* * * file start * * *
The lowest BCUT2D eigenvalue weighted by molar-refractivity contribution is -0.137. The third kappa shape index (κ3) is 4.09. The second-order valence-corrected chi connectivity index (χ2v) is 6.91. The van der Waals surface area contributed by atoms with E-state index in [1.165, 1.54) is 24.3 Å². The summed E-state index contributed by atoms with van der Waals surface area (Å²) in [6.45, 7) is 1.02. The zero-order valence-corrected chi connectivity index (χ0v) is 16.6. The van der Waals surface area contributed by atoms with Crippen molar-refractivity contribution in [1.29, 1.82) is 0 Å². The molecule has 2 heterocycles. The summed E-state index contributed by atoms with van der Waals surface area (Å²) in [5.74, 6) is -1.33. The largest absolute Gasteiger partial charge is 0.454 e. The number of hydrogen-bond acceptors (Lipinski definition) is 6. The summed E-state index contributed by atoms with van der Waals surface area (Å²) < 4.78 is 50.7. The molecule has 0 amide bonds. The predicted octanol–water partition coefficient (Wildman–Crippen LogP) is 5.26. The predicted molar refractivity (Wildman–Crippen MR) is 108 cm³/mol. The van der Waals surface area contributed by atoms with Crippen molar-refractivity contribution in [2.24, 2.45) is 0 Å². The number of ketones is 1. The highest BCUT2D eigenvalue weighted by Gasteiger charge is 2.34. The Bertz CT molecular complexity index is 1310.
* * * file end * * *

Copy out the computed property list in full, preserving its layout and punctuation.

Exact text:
The lowest BCUT2D eigenvalue weighted by molar-refractivity contribution is -0.137. The third kappa shape index (κ3) is 4.09. The second-order valence-corrected chi connectivity index (χ2v) is 6.91. The van der Waals surface area contributed by atoms with E-state index in [1.165, 1.54) is 24.3 Å². The summed E-state index contributed by atoms with van der Waals surface area (Å²) in [6.45, 7) is 1.02. The zero-order valence-corrected chi connectivity index (χ0v) is 16.6. The van der Waals surface area contributed by atoms with Crippen molar-refractivity contribution in [1.29, 1.82) is 0 Å². The molecule has 2 heterocycles. The summed E-state index contributed by atoms with van der Waals surface area (Å²) in [5.74, 6) is -1.33. The largest absolute Gasteiger partial charge is 0.454 e. The number of hydrogen-bond acceptors (Lipinski definition) is 6. The summed E-state index contributed by atoms with van der Waals surface area (Å²) < 4.78 is 50.7. The molecule has 0 amide bonds. The predicted octanol–water partition coefficient (Wildman–Crippen LogP) is 5.26. The predicted molar refractivity (Wildman–Crippen MR) is 108 cm³/mol. The van der Waals surface area contributed by atoms with Crippen molar-refractivity contribution in [2.24, 2.45) is 0 Å². The number of ketones is 1. The highest BCUT2D eigenvalue weighted by Gasteiger charge is 2.34. The Bertz CT molecular complexity index is 1310.